Finished: 06/22/21

Grade: A

In a lawless North Texas, after the civil war, aging newspaper barker Captain Kidd is tasked with returning a young girl who had been captured by Kiowa Indians to her birth family.

Is there a term for novels about cantankerous old men reluctantly agreeing to take care of a precocious young girl, and then slowly growing to love her over time? Elderbait? Grandpacore? Chicken Soup For Your Dad’s Soul?

Whatever you want to call it, News of The World is a strong entry in the canon. A showcase of simplicity in storytelling set on the well-worn backdrop of the American West. Sort of what would happen if you took a background character in your favorite Western and said “Ok, enough about sheriff John Brown and the Tennessee kid, what’s that guy’s story” An easy adventure, with enough depth to give you that feeling of gaining something. A really solid novel. And now a major motion picture. Go figure!

Finished: 6/4/21

Grade: A

Space faring psychologist Kris Kelvin, arrives on the planet Solaris, a world completely dominated by a mysterious living ocean, to find that the station’s crew have been seeing strange visions of personages from their past. When Kris’ own past comes back to haunt him in the flesh, he strives to determine the purpose of these psychic intrusions and wrestles with the very nature of reality itself.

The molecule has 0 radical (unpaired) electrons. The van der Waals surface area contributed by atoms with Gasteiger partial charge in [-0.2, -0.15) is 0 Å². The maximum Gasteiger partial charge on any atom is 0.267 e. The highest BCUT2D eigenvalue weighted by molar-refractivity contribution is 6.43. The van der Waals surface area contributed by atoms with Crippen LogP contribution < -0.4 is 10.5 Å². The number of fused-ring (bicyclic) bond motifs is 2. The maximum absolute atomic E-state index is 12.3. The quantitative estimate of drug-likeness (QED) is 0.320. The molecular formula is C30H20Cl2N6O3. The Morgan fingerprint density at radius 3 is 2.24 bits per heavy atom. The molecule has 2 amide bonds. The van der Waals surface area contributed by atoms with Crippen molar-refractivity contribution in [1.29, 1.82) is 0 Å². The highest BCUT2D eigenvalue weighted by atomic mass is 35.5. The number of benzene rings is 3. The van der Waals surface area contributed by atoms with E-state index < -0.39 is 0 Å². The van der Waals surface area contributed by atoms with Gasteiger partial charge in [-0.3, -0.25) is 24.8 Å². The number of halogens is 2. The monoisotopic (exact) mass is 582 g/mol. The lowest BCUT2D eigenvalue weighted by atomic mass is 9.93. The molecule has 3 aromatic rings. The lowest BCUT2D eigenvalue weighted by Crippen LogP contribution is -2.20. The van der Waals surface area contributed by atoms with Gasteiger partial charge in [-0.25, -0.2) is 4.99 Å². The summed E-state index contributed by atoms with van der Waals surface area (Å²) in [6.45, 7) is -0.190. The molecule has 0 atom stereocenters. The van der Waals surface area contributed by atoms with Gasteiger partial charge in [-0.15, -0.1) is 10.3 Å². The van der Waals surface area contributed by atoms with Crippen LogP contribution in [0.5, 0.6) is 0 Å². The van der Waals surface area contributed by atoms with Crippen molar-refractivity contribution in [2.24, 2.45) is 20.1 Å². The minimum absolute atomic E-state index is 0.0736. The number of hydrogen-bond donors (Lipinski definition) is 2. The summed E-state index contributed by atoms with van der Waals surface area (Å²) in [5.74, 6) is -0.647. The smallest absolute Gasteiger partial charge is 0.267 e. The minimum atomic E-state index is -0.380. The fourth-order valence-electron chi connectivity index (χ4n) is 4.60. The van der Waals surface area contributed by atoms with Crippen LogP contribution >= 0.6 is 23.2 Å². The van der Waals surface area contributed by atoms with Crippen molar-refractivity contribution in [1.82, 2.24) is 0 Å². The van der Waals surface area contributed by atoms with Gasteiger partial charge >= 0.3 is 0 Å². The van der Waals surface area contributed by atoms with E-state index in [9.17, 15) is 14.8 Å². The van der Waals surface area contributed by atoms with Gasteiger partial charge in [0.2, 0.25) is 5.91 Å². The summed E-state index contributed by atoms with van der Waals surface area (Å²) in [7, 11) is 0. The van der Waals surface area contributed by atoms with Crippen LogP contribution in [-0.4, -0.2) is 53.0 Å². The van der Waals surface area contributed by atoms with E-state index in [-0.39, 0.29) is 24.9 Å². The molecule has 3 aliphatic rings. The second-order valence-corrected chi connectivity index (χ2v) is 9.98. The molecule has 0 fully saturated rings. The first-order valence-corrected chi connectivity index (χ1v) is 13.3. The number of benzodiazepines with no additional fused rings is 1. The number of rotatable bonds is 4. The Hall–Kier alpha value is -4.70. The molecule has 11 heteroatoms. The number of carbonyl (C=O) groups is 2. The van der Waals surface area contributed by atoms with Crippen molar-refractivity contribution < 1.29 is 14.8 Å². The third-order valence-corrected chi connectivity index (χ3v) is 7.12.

Most planets in science fiction tend to be some variation of “Earth but purple” with aliens that are “Humans but with more arms.” In Solaris, however, the alien aspects are alien to the point that any earthly reference feels impossible. Lem presents this cosmic mystery with a realism that could trick you into thinking you are reading a genuine anthropological study (complete with long tracts of self-referential academia).

This one is A CLAZZIG and it’s really fun.

Finished: 5/21/21

Grade: B

A bio-graphic novel detailing the origins of the Grateful Dead in San Fransisco, from their early shows, to playing as the house band for the acid tests, and culminating with their performance at Woodstock. Hang out with Jerry and the gang as they reinvent their sound, take LSD, and scuffle with the police.

I don’t care about the Grateful Dead. I have tried to get into their music twice before and it just doesn’t click. As my friend Nick says: “I bet if we were high, and watching them live, then we would get it.” Maybe. The truth is that I only read this book because I am drawn to Noah Van Sciver’s art style for some reason I don’t understand. I went to Secret Headquarters twice and both times this was the only book that stood out to me, so I bought it.

And It’s Fun! Like a good old fashioned bio-pic. I don’t think I’m walking away with a new understanding of what made The Grateful Dead so special, but the ground level perspective of the narrative puts you right in the swirling epicenter of the hippie movement and it was fun to live in that world for a while.